Wednesday, October 11, 2006
Much has been written about the madness of crowds. But Baltimore Ravens fans have a particularly type of bipolar lunacy: the fair-weather fan syndrome. They can praise a particular player as a godsend, then curse him as worthless all within a span of 30 seconds.
Steve McNair got a taste of Baltimore’s mercurial favor two Sundays ago when Ravens fans began calling for his predecessor Kyle Boller following his first interception of the game. I’ve heard a lot of fan cheers in my life, but “Boller” has to be one of the strangest, given his lackluster career: Boller was ranked 30th for quarterbacks in the NFL in 2004.
You see a similar fair-weather fandom expressed today in the industrial metals sector, most notably steel companies. Now, Baltimore’s a former steel town, but I’m not enough of a conspiracy theorist to think that’s the connection. However, the fair-weather factor for steel has made for a terrific trade for us.
Steel was a four-letter word amongst investors for much of the last 30 years. Between 1970 and 2000, steel consumption only grew an average of 1.9% a year. However, starting in 2000, China’s infrastructure needs kicked off a resurgence in the metals’ popularity. Over the next five years, global steel consumption would grow by nearly 6% a year. During that time, steep prices tripled.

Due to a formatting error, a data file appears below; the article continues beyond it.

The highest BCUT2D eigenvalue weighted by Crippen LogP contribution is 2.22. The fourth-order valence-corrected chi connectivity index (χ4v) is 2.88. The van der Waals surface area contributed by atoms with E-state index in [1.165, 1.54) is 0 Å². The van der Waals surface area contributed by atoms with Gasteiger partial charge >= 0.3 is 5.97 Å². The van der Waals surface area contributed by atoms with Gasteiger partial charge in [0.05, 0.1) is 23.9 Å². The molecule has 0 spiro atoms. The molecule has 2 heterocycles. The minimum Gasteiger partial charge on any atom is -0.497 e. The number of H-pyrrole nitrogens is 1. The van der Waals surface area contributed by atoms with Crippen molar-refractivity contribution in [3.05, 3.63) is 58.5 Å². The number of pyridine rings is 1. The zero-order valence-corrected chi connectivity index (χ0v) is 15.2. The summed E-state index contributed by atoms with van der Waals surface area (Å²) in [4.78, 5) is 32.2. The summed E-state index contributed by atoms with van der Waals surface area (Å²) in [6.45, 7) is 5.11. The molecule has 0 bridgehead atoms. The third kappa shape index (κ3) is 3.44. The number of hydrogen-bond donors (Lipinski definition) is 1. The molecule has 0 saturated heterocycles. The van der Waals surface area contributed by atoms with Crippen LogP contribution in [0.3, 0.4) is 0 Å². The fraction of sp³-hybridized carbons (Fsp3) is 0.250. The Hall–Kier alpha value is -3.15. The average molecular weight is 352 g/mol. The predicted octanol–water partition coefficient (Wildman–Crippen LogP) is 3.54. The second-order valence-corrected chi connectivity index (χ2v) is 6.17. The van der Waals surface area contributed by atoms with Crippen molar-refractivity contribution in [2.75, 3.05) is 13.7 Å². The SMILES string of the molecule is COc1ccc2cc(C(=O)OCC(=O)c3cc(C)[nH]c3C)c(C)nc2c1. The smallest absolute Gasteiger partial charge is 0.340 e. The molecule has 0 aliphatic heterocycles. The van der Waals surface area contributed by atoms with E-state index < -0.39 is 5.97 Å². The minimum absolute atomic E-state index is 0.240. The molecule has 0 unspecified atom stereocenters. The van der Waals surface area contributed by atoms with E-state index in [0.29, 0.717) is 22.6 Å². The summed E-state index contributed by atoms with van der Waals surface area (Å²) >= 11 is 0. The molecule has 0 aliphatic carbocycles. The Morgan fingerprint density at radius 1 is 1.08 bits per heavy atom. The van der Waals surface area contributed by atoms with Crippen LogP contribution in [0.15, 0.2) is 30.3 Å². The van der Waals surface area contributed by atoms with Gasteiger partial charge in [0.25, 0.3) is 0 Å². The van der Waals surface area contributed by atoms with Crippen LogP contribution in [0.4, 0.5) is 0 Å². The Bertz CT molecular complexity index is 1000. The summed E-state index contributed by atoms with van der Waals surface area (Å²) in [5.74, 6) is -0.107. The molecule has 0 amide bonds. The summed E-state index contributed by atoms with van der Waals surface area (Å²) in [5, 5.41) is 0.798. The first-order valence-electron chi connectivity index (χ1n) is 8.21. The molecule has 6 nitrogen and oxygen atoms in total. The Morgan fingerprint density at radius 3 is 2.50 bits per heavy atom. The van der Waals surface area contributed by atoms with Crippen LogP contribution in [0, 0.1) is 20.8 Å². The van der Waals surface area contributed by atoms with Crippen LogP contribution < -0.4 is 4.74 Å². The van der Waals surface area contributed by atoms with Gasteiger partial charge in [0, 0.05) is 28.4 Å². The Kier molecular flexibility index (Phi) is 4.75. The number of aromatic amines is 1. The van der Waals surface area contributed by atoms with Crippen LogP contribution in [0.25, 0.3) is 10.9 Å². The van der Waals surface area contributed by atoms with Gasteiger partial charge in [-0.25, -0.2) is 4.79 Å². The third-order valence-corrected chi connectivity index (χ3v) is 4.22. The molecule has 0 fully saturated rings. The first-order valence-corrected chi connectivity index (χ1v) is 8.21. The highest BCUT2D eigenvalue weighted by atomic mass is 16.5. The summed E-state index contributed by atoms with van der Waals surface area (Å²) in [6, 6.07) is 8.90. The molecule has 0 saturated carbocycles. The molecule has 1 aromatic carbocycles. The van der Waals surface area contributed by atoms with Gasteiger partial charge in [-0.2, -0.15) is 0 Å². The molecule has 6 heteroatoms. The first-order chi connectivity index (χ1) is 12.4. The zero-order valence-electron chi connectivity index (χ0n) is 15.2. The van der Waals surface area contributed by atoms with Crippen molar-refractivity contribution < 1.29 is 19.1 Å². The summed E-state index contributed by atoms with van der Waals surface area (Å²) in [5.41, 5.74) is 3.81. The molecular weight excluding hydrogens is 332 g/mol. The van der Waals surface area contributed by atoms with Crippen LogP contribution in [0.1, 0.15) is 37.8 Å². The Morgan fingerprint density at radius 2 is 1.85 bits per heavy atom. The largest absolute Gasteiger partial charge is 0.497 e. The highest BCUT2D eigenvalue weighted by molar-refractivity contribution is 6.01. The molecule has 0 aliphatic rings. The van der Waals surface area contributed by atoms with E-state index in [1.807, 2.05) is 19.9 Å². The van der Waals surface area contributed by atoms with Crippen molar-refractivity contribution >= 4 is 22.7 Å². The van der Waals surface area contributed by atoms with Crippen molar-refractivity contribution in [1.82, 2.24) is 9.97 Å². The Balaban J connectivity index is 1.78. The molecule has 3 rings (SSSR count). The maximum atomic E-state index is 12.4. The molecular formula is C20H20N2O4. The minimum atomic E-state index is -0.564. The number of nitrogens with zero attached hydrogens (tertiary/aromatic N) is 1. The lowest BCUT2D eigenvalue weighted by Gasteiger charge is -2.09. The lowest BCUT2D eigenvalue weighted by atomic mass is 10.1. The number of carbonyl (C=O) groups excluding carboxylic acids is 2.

The steel industry entered a period of consolidation. Steel heavyweights, such as Mittal Steel, US Steel, and Nucor, began acquiring smaller competitors in an effort to create some degree of production and subsequent price control in the industry.
However, during this period of consolidation, the steel boom cooled. China’s production finally caught up with its consumption. As a result of this, steel prices fell 22% from January ’05 to February ’06. Steel investors showed their fair-weather colors, dumping shares at steel companies like they were carcinogenic. Share prices at steel companies collapsed, falling over 50% in the a few months’ time.
The sector has since begun a recovery. Historically, steel companies have performed well in the third and fourth quarters of the year. According to Thomson Research, the materials sector is expecting earnings growth of 46% in 3Q06. It’s the highest earnings growth of any sector.
At the top of the list is US Steel (X).
However, I think the good news is already discounted into US Steel’s share price: Shares are up 18% in the last month. And this rally took place in the face of a glut in steel supplies in the US.
Service centers, which account for a third of US steel purchases, recently told The Wall Street Journal that inventories are at their highest levels since January 2005. Simultaneously, steel imports are up 40% from last year.
I think we’ll see a continued rally in US Steel shares up until its 3Q06 earnings announcement on October 31, 2006. Like Baltimore Ravens fans right before an interception, steel investors will be hoping for the best.
However, once earnings are announced, the fair-weather factor will kick in. The good news will be old news, and there will be nothing to look forward to but softening steel prices on over supply and lower demand.
At that point, US Steel will be an excellent candidate for a short sell.
The biggest of the big caps rising... Dow Jones Industrial ETF and S&P 100 ETF on the new highs list again.
Financial and consumer stocks still surging... new highs for the iShares U.S. Financial and iShares Consumer.
Argentine land stocks picking up steam... IRSA (urban real estate) and Cresud (agriculture) up strongly in the past month.